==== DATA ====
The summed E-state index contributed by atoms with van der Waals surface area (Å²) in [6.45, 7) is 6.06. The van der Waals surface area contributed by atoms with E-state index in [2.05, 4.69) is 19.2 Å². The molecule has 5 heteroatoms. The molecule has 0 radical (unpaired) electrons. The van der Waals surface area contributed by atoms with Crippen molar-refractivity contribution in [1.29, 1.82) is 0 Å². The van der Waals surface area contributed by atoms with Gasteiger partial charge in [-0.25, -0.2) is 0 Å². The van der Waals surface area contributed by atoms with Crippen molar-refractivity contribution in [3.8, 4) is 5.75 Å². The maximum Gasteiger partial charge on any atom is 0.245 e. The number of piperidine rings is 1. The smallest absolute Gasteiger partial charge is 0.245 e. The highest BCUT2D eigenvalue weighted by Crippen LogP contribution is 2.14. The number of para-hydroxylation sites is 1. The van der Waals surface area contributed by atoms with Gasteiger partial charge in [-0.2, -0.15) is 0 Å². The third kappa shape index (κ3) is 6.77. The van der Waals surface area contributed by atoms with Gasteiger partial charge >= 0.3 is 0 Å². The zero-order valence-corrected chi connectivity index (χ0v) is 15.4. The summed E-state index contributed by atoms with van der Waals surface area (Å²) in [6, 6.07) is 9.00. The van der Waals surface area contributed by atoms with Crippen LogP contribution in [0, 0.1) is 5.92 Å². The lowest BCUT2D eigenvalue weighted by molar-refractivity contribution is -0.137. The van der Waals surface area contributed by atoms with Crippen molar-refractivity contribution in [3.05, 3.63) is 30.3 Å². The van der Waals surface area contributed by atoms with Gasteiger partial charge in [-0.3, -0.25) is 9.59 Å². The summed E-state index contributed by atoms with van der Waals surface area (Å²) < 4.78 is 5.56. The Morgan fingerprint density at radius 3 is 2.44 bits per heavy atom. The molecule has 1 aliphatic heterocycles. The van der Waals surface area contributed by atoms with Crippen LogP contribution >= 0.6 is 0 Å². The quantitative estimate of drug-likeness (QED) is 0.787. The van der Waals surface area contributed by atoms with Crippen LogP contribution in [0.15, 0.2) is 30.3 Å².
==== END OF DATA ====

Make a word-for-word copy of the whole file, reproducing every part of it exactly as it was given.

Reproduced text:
The summed E-state index contributed by atoms with van der Waals surface area (Å²) in [6.45, 7) is 6.06. The van der Waals surface area contributed by atoms with E-state index in [2.05, 4.69) is 19.2 Å². The molecule has 5 heteroatoms. The molecule has 0 radical (unpaired) electrons. The van der Waals surface area contributed by atoms with Crippen molar-refractivity contribution in [1.29, 1.82) is 0 Å². The van der Waals surface area contributed by atoms with Gasteiger partial charge in [-0.25, -0.2) is 0 Å². The van der Waals surface area contributed by atoms with Crippen molar-refractivity contribution in [3.8, 4) is 5.75 Å². The maximum Gasteiger partial charge on any atom is 0.245 e. The number of piperidine rings is 1. The smallest absolute Gasteiger partial charge is 0.245 e. The highest BCUT2D eigenvalue weighted by Crippen LogP contribution is 2.14. The number of para-hydroxylation sites is 1. The van der Waals surface area contributed by atoms with Gasteiger partial charge in [-0.2, -0.15) is 0 Å². The third kappa shape index (κ3) is 6.77. The van der Waals surface area contributed by atoms with Gasteiger partial charge >= 0.3 is 0 Å². The zero-order valence-corrected chi connectivity index (χ0v) is 15.4. The summed E-state index contributed by atoms with van der Waals surface area (Å²) in [6, 6.07) is 9.00. The van der Waals surface area contributed by atoms with Crippen LogP contribution in [0, 0.1) is 5.92 Å². The lowest BCUT2D eigenvalue weighted by molar-refractivity contribution is -0.137. The van der Waals surface area contributed by atoms with Crippen molar-refractivity contribution in [3.05, 3.63) is 30.3 Å². The van der Waals surface area contributed by atoms with Gasteiger partial charge in [-0.3, -0.25) is 9.59 Å². The summed E-state index contributed by atoms with van der Waals surface area (Å²) < 4.78 is 5.56. The Morgan fingerprint density at radius 3 is 2.44 bits per heavy atom. The molecule has 1 aliphatic heterocycles. The van der Waals surface area contributed by atoms with Crippen LogP contribution >= 0.6 is 0 Å². The quantitative estimate of drug-likeness (QED) is 0.787. The van der Waals surface area contributed by atoms with Crippen LogP contribution in [0.15, 0.2) is 30.3 Å².